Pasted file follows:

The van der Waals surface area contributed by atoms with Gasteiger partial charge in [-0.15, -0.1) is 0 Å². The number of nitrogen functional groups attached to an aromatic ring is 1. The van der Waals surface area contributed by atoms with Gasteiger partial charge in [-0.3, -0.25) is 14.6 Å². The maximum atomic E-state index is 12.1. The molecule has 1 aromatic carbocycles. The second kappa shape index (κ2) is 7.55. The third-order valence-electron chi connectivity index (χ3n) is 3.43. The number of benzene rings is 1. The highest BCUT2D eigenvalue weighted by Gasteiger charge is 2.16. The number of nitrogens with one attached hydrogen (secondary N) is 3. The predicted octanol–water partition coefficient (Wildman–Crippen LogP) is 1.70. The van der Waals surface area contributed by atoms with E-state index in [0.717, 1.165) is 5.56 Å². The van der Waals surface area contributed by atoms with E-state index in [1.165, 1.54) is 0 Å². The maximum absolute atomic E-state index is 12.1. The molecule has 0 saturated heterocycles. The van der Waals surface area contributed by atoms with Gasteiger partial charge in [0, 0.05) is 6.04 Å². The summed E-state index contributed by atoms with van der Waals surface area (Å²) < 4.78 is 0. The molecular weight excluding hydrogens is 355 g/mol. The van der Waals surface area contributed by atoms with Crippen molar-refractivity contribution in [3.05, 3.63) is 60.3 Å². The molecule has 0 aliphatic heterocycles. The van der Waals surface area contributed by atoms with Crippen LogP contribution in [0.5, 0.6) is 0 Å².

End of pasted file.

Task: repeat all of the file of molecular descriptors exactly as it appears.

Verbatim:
The van der Waals surface area contributed by atoms with Gasteiger partial charge in [-0.15, -0.1) is 0 Å². The number of nitrogen functional groups attached to an aromatic ring is 1. The van der Waals surface area contributed by atoms with Gasteiger partial charge in [-0.3, -0.25) is 14.6 Å². The maximum atomic E-state index is 12.1. The molecule has 1 aromatic carbocycles. The second kappa shape index (κ2) is 7.55. The third-order valence-electron chi connectivity index (χ3n) is 3.43. The number of benzene rings is 1. The highest BCUT2D eigenvalue weighted by Gasteiger charge is 2.16. The number of nitrogens with one attached hydrogen (secondary N) is 3. The predicted octanol–water partition coefficient (Wildman–Crippen LogP) is 1.70. The van der Waals surface area contributed by atoms with E-state index in [0.717, 1.165) is 5.56 Å². The van der Waals surface area contributed by atoms with E-state index in [1.165, 1.54) is 0 Å². The maximum absolute atomic E-state index is 12.1. The molecule has 0 saturated heterocycles. The van der Waals surface area contributed by atoms with Gasteiger partial charge in [0, 0.05) is 6.04 Å². The summed E-state index contributed by atoms with van der Waals surface area (Å²) < 4.78 is 0. The molecular weight excluding hydrogens is 355 g/mol. The van der Waals surface area contributed by atoms with Crippen molar-refractivity contribution in [3.05, 3.63) is 60.3 Å². The molecule has 0 aliphatic heterocycles. The van der Waals surface area contributed by atoms with Crippen LogP contribution in [0.5, 0.6) is 0 Å².